Still, it can be challenging to judge the weight of a load to ensure the crane stays within capacity. But that could improve thanks to a new computerized system that tracks lift weights in real time using a load pin designed for tree felling.
Treezilla is the brainchild of Timberland Trucks, a company in Bassett, Virginia that outfits custom-built trucks with knuckle-boom cranes and other tools of the trade for arborists.
While cranes usually come equipped with load sensors, these often indicate only what percentage of the lifting capacity has been reached, Timberland owner Jack Lippett told Crane and Hoist Canada.
“If you’re boomed out and at 90 per cent capacity, it just tells you 90 per cent,” Lippett said. “It doesn’t give you the weights in pounds or kilograms. It just tells you what stress the crane is under.”
Lippett’s interest in tree felling might stem from the fact he’s Canadian, born and raised in Ottawa. He met his future wife, an American, and they eventually moved to New Jersey, then to Virginia’s Blue Ridge Mountains.
Working initially in steel fabrication, Lippett veered into work-truck assembly and latched onto the arborist market when a customer asked him to outfit a truck with a knuckle-boom crane, grapple, and other tools for tree cutting.
Lippett established relationships with various crane manufacturers, including Hiab, and it soon occurred to him arborists might benefit from being able to measure the precise weight on the end of their boom.
In scrapyards, for instance, he recalled loading steel and other materials onto trucks, and using load pin-based systems to retrieve data stating the current load. He could even keep a running tally.
While most cranes are equipped with load sensors, these tend to simply indicate when a particular load is either safe or possibly exceeding its limits. This is fine when picking up a known weight — say a package of materials on the ground. But in tree cutting the weight of limbs is generally unknown because wood weights vary by species and a tree’s condition isn’t always obvious.
“Cutting down trees is completely different from probably any other crane operation you can imagine,” Lippett said.
A load pin lets arborists measure precisely what they’re cutting, letting them judge whether they might safely increase the sizes of limbs they’re removing in order to increase productivity, or whether it might be wiser to back off a bit for safety’s sake.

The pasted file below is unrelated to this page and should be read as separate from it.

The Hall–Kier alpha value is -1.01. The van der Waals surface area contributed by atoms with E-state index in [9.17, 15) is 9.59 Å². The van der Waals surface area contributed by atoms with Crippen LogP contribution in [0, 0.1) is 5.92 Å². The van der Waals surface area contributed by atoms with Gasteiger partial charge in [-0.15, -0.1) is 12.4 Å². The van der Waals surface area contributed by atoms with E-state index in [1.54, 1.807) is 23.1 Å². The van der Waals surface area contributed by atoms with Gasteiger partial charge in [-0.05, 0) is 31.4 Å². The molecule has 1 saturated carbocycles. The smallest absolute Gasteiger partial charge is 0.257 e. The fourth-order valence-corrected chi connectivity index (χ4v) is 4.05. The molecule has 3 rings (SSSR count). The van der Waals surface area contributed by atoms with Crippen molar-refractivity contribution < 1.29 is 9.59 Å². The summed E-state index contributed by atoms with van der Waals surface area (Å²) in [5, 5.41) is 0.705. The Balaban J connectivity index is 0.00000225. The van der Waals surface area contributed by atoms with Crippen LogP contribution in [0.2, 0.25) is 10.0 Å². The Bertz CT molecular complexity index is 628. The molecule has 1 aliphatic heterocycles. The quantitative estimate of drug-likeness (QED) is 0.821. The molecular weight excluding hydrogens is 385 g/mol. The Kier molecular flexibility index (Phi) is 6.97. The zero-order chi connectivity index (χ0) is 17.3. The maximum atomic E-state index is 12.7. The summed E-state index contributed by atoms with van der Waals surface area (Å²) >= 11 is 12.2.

While load cells are widely available commercially, Lippett wanted ones specifically designed to fit onto the rotators of the felling grapples that attach to the Hiab knucklebooms he mounts onto trucks.
Lippett worked out parameters for his ideal load pin, researched potential manufacturers, and settled on Straightpoint, a company based in Hampshire in southern England.
“We actually contacted several companies,” Lippett said. “Some didn’t take it seriously or weren’t interested in doing something unusual, but Straightpoint was interested right from the beginning.”
Lippett supplied his preferred dimensions and Straightpoint developed a prototype that fits into rotators without any modification required.
Straightpoint president David Ayling said other manufacturers produce load pins, but it’s the blue box and its accoutrements that are attached that makes the product truly unique.
The load pin uses a tiny wireless transmitter to send data to a remote control that’s either attached to the operator’s belt or is worn around the neck, and the blue box protects the technology from the elements.
Load pins are usually used for crane sheaves or for more traditional lifting projects, so Timberland’s order was clearly a departure from the norm. “It’s a great match of raw power and cutting edge technology,” Ayling said. “We love to see these different and varied applications.”
While Straightpoint supplies Timberland with load pins on a regular basis, the company markets them internationally through its network of about 80 distributors. “We manufacture dozens of custom load pins alongside our more standard products across the world,” Ayling added.
Peter Gerstenberger, senior advisor for safety, compliance and standards with the Tree Care Industry Association, says weighing loads makes sense.
“In tree removals, one cannot ignore the need to carefully estimate pick weights beforehand and to make conservative picks,” Gerstenberger said. “Once the cut is made, you own the load and it’s too late to put it back.”
Based in the U.S., the TCIA sells a green wood weight chart for estimation purposes, and free mobile apps are available for the same purpose, Gerstenberger said. “Members have been using load cells with Bluetooth connectivity in rigging situation for a few years now.”
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